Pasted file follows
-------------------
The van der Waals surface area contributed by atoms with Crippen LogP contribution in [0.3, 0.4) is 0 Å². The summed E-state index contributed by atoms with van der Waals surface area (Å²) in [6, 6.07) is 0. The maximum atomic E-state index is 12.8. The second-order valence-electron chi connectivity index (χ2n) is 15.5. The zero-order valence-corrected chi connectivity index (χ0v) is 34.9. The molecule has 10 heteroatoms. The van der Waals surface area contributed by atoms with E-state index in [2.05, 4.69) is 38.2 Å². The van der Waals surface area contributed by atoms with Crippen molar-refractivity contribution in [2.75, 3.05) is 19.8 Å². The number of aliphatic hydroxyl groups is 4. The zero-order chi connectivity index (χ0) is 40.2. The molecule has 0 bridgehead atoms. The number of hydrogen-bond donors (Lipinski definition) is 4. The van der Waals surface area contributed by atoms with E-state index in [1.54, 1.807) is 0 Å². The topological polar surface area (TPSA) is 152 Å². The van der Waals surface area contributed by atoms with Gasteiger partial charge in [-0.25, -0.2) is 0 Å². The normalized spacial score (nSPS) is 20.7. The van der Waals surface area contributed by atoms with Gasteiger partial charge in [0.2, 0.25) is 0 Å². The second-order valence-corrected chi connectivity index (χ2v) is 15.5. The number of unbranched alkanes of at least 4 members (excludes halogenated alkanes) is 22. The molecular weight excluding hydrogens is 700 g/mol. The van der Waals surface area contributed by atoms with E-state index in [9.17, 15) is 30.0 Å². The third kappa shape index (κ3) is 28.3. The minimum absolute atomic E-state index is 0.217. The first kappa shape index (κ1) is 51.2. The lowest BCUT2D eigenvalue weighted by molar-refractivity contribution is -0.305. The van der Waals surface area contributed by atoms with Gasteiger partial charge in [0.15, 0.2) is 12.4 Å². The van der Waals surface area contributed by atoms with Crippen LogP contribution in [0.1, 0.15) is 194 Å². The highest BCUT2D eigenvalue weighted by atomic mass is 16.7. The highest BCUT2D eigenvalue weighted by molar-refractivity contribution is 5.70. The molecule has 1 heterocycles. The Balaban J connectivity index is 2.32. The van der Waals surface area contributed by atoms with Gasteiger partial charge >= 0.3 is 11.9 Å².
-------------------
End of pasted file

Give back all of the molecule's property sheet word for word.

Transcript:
The van der Waals surface area contributed by atoms with Crippen LogP contribution in [0.3, 0.4) is 0 Å². The summed E-state index contributed by atoms with van der Waals surface area (Å²) in [6, 6.07) is 0. The maximum atomic E-state index is 12.8. The second-order valence-electron chi connectivity index (χ2n) is 15.5. The zero-order valence-corrected chi connectivity index (χ0v) is 34.9. The molecule has 10 heteroatoms. The van der Waals surface area contributed by atoms with E-state index in [2.05, 4.69) is 38.2 Å². The van der Waals surface area contributed by atoms with Crippen molar-refractivity contribution in [2.75, 3.05) is 19.8 Å². The number of aliphatic hydroxyl groups is 4. The zero-order chi connectivity index (χ0) is 40.2. The molecule has 0 bridgehead atoms. The number of hydrogen-bond donors (Lipinski definition) is 4. The van der Waals surface area contributed by atoms with E-state index in [1.54, 1.807) is 0 Å². The topological polar surface area (TPSA) is 152 Å². The van der Waals surface area contributed by atoms with Gasteiger partial charge in [-0.25, -0.2) is 0 Å². The normalized spacial score (nSPS) is 20.7. The van der Waals surface area contributed by atoms with Gasteiger partial charge in [0.2, 0.25) is 0 Å². The second-order valence-corrected chi connectivity index (χ2v) is 15.5. The number of unbranched alkanes of at least 4 members (excludes halogenated alkanes) is 22. The molecular weight excluding hydrogens is 700 g/mol. The van der Waals surface area contributed by atoms with E-state index in [9.17, 15) is 30.0 Å². The third kappa shape index (κ3) is 28.3. The minimum absolute atomic E-state index is 0.217. The first kappa shape index (κ1) is 51.2. The lowest BCUT2D eigenvalue weighted by molar-refractivity contribution is -0.305. The van der Waals surface area contributed by atoms with Gasteiger partial charge in [0.15, 0.2) is 12.4 Å². The van der Waals surface area contributed by atoms with Crippen LogP contribution in [0.1, 0.15) is 194 Å². The highest BCUT2D eigenvalue weighted by atomic mass is 16.7. The highest BCUT2D eigenvalue weighted by molar-refractivity contribution is 5.70. The molecule has 1 heterocycles. The Balaban J connectivity index is 2.32. The van der Waals surface area contributed by atoms with Gasteiger partial charge >= 0.3 is 11.9 Å².